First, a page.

How to Determine Hair Type

To achieve healthy hair, you should first identify its type. By doing so, you’ll be able to select products explicitly tailored to the needs of your strands. Whether your locks are straight, wavy, curly, or kinky, knowing their type can unlock the secrets to their health. Let’s break down how to do just that!


hair density refers to how many individual strands are within an inch of the scalp and can significantly impact your hair type. You can measure it yourself at home by counting how many individual hair strands fit within a 1-inch square patch on your scalp – but be warned – this method requires patience!

Pull your hair into a ponytail and measure its circumference; anything under 2 inches indicates low hair density, two to three inches is considered medium density, and four or more inches tells high hair density. While no specific density is superior to another, its influence can undoubtedly alter styling decisions and personal preferences.


People tend to focus on the formation and texture of their hair, but its diameter should also be considered an integral factor. Diameter refers to an individual strand’s width; fine, medium, and coarse are all diameters.

To test your hair’s diameter, gently rub a single strand between your thumb and index finger. If it can barely be felt, you have fine hair; if it can slightly be deemed, medium; if distinctly felt – coarse. Remember, this method provides the most accurate way to identify hair type – though density might differ significantly depending on individual factors.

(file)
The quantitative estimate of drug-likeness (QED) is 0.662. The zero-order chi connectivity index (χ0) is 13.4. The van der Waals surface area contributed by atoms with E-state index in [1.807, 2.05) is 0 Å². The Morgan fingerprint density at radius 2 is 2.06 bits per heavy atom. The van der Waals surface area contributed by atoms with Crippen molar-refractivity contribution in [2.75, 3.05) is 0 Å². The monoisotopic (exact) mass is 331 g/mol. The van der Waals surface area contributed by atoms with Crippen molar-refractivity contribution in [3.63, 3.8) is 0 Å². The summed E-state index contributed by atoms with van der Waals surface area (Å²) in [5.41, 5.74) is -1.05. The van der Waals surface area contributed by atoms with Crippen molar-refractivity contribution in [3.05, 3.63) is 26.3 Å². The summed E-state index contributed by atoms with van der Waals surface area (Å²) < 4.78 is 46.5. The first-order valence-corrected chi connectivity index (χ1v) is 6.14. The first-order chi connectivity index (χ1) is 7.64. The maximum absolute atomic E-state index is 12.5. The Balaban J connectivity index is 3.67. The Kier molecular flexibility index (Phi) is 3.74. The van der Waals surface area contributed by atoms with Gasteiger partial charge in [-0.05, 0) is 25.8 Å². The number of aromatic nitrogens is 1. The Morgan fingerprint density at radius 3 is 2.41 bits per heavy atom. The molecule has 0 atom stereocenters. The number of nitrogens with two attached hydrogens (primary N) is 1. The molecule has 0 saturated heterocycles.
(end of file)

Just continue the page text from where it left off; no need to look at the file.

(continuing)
Hair care guides and experts often overlook hair porosity; however, it should be one of your key considerations when selecting products and identifying your hair type.

To establish your hair porosity, fill a glass or bowl of water and drop one hair strand. If it sinks to the bottom quickly, your porosity is low; if it stays suspended in suspension, then the medium is your level, while rapid absorption indicates higher porosity,, requiring additional products that hydrate to ensure healthy locks.


If you have oily hair, your sebaceous glands produce excess sebum that slowly accumulates on your scalp, making your locks appear oily and flat and necessitating frequent washing sessions.

Sebum production can be caused by overwashing, using the wrong shampoo, environmental factors, or extreme heat and humidity. Toth suggests using lightweight oils with mist applicator nozzles that distribute product more evenly than their dense liquid form counterparts to control oiliness and prevent buildup in your locks.


Your hair elasticity measures how far your strands can stretch before breaking. It is integral to understanding your hair type and maintaining correctly.

To test your hair’s elasticity, dampen a single strand and gently stretch it. If it returns to its original length without breaking, your hair has high elasticity. Hair with high elasticity has balanced protein and moisture levels that do not easily damage from external stressors such as flat iron heat or chlorine swimming pools. On the contrary, low elasticity causes your strands to be fragile and break easily; over time, it is possible to increase its elasticity.